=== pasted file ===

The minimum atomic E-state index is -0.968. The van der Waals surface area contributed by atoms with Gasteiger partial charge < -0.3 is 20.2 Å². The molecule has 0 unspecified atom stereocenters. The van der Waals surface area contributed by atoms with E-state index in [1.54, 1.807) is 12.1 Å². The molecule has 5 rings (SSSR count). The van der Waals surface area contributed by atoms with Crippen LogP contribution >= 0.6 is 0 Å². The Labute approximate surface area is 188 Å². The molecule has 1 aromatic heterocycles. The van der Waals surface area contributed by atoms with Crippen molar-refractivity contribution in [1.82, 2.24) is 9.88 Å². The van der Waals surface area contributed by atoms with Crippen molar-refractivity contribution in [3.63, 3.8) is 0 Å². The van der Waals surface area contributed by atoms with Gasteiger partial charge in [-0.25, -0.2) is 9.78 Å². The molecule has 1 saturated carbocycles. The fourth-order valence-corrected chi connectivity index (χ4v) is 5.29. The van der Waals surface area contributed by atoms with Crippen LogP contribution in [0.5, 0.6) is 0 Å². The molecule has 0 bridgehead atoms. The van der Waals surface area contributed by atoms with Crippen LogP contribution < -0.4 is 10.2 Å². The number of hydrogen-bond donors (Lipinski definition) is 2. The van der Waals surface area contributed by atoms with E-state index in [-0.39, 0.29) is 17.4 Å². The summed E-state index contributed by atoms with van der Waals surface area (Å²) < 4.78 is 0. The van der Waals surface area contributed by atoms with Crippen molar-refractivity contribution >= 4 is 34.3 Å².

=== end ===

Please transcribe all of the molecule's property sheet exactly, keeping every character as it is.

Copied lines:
The minimum atomic E-state index is -0.968. The van der Waals surface area contributed by atoms with Gasteiger partial charge < -0.3 is 20.2 Å². The molecule has 0 unspecified atom stereocenters. The van der Waals surface area contributed by atoms with E-state index in [1.54, 1.807) is 12.1 Å². The molecule has 5 rings (SSSR count). The van der Waals surface area contributed by atoms with Crippen LogP contribution >= 0.6 is 0 Å². The Labute approximate surface area is 188 Å². The molecule has 1 aromatic heterocycles. The van der Waals surface area contributed by atoms with Crippen molar-refractivity contribution in [1.82, 2.24) is 9.88 Å². The van der Waals surface area contributed by atoms with Crippen molar-refractivity contribution in [3.63, 3.8) is 0 Å². The van der Waals surface area contributed by atoms with Gasteiger partial charge in [-0.25, -0.2) is 9.78 Å². The molecule has 1 saturated carbocycles. The fourth-order valence-corrected chi connectivity index (χ4v) is 5.29. The van der Waals surface area contributed by atoms with Crippen LogP contribution in [0.5, 0.6) is 0 Å². The molecule has 0 bridgehead atoms. The van der Waals surface area contributed by atoms with Crippen LogP contribution < -0.4 is 10.2 Å². The number of hydrogen-bond donors (Lipinski definition) is 2. The van der Waals surface area contributed by atoms with E-state index in [-0.39, 0.29) is 17.4 Å². The summed E-state index contributed by atoms with van der Waals surface area (Å²) < 4.78 is 0. The van der Waals surface area contributed by atoms with Crippen molar-refractivity contribution >= 4 is 34.3 Å².